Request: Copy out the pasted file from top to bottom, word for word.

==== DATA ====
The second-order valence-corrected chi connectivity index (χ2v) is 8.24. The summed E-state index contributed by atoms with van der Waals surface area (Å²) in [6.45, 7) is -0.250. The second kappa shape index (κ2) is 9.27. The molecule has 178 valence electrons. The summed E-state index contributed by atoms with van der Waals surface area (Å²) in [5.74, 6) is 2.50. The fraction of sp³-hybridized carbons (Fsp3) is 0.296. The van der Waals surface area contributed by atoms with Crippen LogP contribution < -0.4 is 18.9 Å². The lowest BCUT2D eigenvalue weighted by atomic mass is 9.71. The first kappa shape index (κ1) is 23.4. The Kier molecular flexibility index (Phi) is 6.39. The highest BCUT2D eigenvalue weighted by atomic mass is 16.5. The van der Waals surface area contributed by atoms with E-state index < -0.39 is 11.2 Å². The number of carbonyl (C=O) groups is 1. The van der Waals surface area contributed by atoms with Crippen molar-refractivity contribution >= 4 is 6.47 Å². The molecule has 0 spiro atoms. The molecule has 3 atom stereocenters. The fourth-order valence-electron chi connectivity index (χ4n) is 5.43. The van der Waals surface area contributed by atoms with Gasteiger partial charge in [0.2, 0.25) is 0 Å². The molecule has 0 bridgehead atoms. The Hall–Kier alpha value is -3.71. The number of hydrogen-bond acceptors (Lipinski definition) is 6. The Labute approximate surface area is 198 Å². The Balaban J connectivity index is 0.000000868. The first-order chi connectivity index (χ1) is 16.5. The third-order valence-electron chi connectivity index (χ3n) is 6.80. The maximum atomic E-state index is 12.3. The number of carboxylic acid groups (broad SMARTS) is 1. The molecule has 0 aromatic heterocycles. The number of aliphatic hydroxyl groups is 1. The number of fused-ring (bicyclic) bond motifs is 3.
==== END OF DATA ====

The second-order valence-corrected chi connectivity index (χ2v) is 8.24. The summed E-state index contributed by atoms with van der Waals surface area (Å²) in [6.45, 7) is -0.250. The second kappa shape index (κ2) is 9.27. The molecule has 178 valence electrons. The summed E-state index contributed by atoms with van der Waals surface area (Å²) in [5.74, 6) is 2.50. The fraction of sp³-hybridized carbons (Fsp3) is 0.296. The van der Waals surface area contributed by atoms with Crippen LogP contribution < -0.4 is 18.9 Å². The lowest BCUT2D eigenvalue weighted by atomic mass is 9.71. The first kappa shape index (κ1) is 23.4. The Kier molecular flexibility index (Phi) is 6.39. The highest BCUT2D eigenvalue weighted by atomic mass is 16.5. The van der Waals surface area contributed by atoms with E-state index < -0.39 is 11.2 Å². The number of carbonyl (C=O) groups is 1. The van der Waals surface area contributed by atoms with Crippen molar-refractivity contribution >= 4 is 6.47 Å². The molecule has 0 spiro atoms. The molecule has 3 atom stereocenters. The fourth-order valence-electron chi connectivity index (χ4n) is 5.43. The van der Waals surface area contributed by atoms with Gasteiger partial charge in [0.2, 0.25) is 0 Å². The molecule has 0 bridgehead atoms. The Hall–Kier alpha value is -3.71. The number of hydrogen-bond acceptors (Lipinski definition) is 6. The Labute approximate surface area is 198 Å². The Balaban J connectivity index is 0.000000868. The first-order chi connectivity index (χ1) is 16.5. The third-order valence-electron chi connectivity index (χ3n) is 6.80. The maximum atomic E-state index is 12.3. The number of carboxylic acid groups (broad SMARTS) is 1. The molecule has 0 aromatic heterocycles. The number of aliphatic hydroxyl groups is 1. The number of fused-ring (bicyclic) bond motifs is 3.